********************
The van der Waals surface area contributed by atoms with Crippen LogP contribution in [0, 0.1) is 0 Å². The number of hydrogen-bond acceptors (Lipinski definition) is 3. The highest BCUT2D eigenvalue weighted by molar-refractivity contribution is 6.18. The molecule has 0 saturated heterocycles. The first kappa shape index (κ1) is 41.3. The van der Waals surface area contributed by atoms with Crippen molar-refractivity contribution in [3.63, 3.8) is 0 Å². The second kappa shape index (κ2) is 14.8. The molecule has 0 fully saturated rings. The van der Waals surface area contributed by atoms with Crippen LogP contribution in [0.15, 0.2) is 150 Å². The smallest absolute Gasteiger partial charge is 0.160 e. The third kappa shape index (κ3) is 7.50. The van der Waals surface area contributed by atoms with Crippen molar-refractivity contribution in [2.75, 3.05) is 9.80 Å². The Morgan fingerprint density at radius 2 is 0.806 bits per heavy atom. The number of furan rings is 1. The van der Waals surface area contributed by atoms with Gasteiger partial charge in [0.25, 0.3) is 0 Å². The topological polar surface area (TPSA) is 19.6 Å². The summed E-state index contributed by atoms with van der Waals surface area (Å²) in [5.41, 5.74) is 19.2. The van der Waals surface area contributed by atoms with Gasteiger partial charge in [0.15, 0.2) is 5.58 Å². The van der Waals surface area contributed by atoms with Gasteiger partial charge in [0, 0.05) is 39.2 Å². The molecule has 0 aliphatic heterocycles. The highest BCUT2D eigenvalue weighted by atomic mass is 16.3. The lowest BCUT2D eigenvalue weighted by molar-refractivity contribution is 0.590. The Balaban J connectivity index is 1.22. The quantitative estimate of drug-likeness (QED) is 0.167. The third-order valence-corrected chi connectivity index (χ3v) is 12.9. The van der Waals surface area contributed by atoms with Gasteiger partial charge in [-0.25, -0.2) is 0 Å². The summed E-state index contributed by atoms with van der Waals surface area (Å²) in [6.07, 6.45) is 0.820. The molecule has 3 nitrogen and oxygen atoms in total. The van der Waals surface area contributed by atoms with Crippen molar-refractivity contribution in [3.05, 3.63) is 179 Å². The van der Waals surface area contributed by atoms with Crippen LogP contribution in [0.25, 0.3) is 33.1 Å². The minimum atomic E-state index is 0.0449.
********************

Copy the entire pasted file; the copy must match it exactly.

The van der Waals surface area contributed by atoms with Crippen LogP contribution in [0, 0.1) is 0 Å². The number of hydrogen-bond acceptors (Lipinski definition) is 3. The highest BCUT2D eigenvalue weighted by molar-refractivity contribution is 6.18. The molecule has 0 saturated heterocycles. The first kappa shape index (κ1) is 41.3. The van der Waals surface area contributed by atoms with Crippen molar-refractivity contribution in [3.63, 3.8) is 0 Å². The second kappa shape index (κ2) is 14.8. The molecule has 0 fully saturated rings. The van der Waals surface area contributed by atoms with Crippen LogP contribution in [0.15, 0.2) is 150 Å². The smallest absolute Gasteiger partial charge is 0.160 e. The third kappa shape index (κ3) is 7.50. The van der Waals surface area contributed by atoms with Crippen molar-refractivity contribution in [2.75, 3.05) is 9.80 Å². The Morgan fingerprint density at radius 2 is 0.806 bits per heavy atom. The number of furan rings is 1. The van der Waals surface area contributed by atoms with Gasteiger partial charge in [0.25, 0.3) is 0 Å². The topological polar surface area (TPSA) is 19.6 Å². The summed E-state index contributed by atoms with van der Waals surface area (Å²) in [5.41, 5.74) is 19.2. The van der Waals surface area contributed by atoms with Gasteiger partial charge in [0.15, 0.2) is 5.58 Å². The van der Waals surface area contributed by atoms with Gasteiger partial charge in [0, 0.05) is 39.2 Å². The molecule has 0 aliphatic heterocycles. The highest BCUT2D eigenvalue weighted by atomic mass is 16.3. The lowest BCUT2D eigenvalue weighted by molar-refractivity contribution is 0.590. The Balaban J connectivity index is 1.22. The quantitative estimate of drug-likeness (QED) is 0.167. The third-order valence-corrected chi connectivity index (χ3v) is 12.9. The van der Waals surface area contributed by atoms with Gasteiger partial charge in [-0.25, -0.2) is 0 Å². The summed E-state index contributed by atoms with van der Waals surface area (Å²) in [6.07, 6.45) is 0.820. The molecule has 3 nitrogen and oxygen atoms in total. The van der Waals surface area contributed by atoms with Crippen molar-refractivity contribution in [3.05, 3.63) is 179 Å². The van der Waals surface area contributed by atoms with Crippen LogP contribution in [0.25, 0.3) is 33.1 Å². The minimum atomic E-state index is 0.0449.